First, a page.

Sat. Jun 22nd, 2024

Arizona State coach reflects on ‘hard lesson’ after shocking NCAA regional exit

By admin May25,2024

Less than 24 hours after Arizona State saw its season shockingly end, Sun Devils head coach Matt Thurmond was running errands.

Still fresh were the emotions, the devastation. But Thurmond had already acquired a healthy dose of perspective.

“It’s a big deal, and everyone’s going to make a big deal of it,” said Thurmond, whose Sun Devils became just the fifth No. 1 seed to ever fail to advance out of NCAA regionals, finishing sixth Wednesday in Rancho Santa Fe, California, “but the reality is this is how sports work. It doesn’t matter who you are, or what you’re ranked, or what you’ve done, you’ve got to bring it for those three days.”

There’s a reason why Thurmond has constantly stressed the idea of having to “re-earn it” every day. Arizona State was ranked in the top five in the country all season, third by the time it traveled to The Farms Golf Club for this week’s 54-hole NCAA Championship qualifier. It had also won three of its past four events, including its first Pac-12 title since 2008. And when it came to this time of year, the Sun Devils had done exceedingly well, with back-to-back NCAA regional titles – an NCAA-record 59 under to capture the most recent one – and three straight trips to match play at the NCAA Championship, including a national runner-up finish in 2022.

But none of that mattered this week.

Arizona State’s two stars, Preston Summerhays and Wenyi Ding, both ranked in the top of the World Amateur Golf Ranking, finished T-50 and T-42, respectively, and a combined 24 over. Sure, senior Ryggs Johnston capped his career with a fourth straight top-10 finish and was among three Sun Devils in the top 13, but it wasn’t enough. North Florida hung onto the fifth and final position by five shots over the Sun Devils.

In a way, Thurmond reasoned, success had made his squad “numb to the reality of what it takes.” Even with the mid-semester departure of former top-ranked junior Luke Potter, who announced mid-regionals that he’d be transferring to Texas, the Sun Devils felt relatively invincible entering regionals; if they played well, they’d cruise.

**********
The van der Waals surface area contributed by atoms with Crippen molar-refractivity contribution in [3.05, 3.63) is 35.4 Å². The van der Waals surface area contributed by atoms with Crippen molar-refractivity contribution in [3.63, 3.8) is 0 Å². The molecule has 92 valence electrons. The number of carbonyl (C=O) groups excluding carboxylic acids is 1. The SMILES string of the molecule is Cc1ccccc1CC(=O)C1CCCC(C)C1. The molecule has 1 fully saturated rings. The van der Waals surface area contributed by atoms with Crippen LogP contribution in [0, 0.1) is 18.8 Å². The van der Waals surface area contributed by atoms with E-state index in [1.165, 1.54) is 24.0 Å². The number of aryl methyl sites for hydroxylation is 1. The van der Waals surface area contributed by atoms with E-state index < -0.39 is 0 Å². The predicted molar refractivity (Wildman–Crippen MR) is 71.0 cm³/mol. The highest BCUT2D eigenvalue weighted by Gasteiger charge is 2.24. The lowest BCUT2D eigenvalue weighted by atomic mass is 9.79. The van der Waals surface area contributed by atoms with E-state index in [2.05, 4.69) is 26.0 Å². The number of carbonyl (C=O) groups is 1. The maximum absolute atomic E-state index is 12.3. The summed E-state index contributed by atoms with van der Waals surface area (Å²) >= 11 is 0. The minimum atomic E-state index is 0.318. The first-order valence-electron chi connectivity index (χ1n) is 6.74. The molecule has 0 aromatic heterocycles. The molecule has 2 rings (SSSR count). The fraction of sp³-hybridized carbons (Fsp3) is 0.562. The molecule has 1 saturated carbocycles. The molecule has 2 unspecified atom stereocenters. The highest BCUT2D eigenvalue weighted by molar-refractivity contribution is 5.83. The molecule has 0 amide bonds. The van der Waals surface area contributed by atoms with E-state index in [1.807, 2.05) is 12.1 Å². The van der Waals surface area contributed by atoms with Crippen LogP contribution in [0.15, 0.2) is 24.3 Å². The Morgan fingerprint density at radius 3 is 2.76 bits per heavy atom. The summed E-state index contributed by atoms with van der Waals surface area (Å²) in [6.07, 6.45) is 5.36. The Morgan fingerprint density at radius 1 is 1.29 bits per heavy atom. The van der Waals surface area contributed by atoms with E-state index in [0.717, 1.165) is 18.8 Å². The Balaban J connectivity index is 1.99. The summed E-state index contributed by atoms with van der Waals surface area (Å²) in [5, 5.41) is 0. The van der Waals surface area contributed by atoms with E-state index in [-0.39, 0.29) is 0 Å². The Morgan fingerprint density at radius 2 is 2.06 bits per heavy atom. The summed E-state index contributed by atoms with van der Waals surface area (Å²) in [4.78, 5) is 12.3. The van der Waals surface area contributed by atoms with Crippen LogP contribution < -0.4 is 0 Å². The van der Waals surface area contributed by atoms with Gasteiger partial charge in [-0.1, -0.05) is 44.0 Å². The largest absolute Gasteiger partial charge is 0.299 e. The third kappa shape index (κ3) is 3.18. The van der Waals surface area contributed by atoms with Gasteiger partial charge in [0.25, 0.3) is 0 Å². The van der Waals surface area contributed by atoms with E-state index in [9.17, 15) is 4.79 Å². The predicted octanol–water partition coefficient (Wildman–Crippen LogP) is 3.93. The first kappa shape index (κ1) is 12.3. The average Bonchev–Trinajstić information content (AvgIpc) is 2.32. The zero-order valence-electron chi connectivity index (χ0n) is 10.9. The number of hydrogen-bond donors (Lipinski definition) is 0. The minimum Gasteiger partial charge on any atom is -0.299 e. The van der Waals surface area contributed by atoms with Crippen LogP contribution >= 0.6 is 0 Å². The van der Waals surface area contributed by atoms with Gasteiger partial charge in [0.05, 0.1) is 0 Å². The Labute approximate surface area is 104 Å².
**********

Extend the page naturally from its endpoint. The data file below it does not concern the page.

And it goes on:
But with the sport getting deeper and deeper, they didn’t truly account for the challenge of if they played poorly.

“I’ve coached long enough to know that there’s a certain psychology of a competitor,” Thurmond said. “I can talk about how tough the regional is going to be, and I do, but at the same time we won by a lot the last two years, and our actual experience is, ‘Is it really going to be that tough?’ And we’ve had a long run of really good success at the end of the year. … There’s just a certain psychology that comes after you’ve been broken, and it’s different than the psychology that you have after you win. Too much winning is often the worst thing for somebody. It’s not great for your character, your concentration, your humility, your focus on the things that most matter, and it’s human nature; it’s not like any team gets to avoid this.

“It’s a challenge that every coach and every player and every human has, trying to keep your edge when you’re thriving. It’s not easy.”

Arizona State certainly wasn’t the only team to find that out during what was a chaotic regional round. Across the six sites Wednesday, half of the top 10 teams in the national rankings also failed to advance to the NCAA Championship. The others were all No. 2 seeds – No. 7 Ole Miss, No. 8 Arkansas, No. 9 Alabama and No. 10 Washington.

If there is some solace, the Sun Devils don’t have to look far to see next year’s possibility. When Arizona State’s women’s team won its most recent national title, in 2017, it came after the Sun Devils were eliminated at regionals the season prior.

“This game will teach you a hard lesson,” Thurmond said. “It’s just how life and sports work; you get kicked down sometimes, and you kind of need those wake-up calls to reach your full potential.”

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By admin

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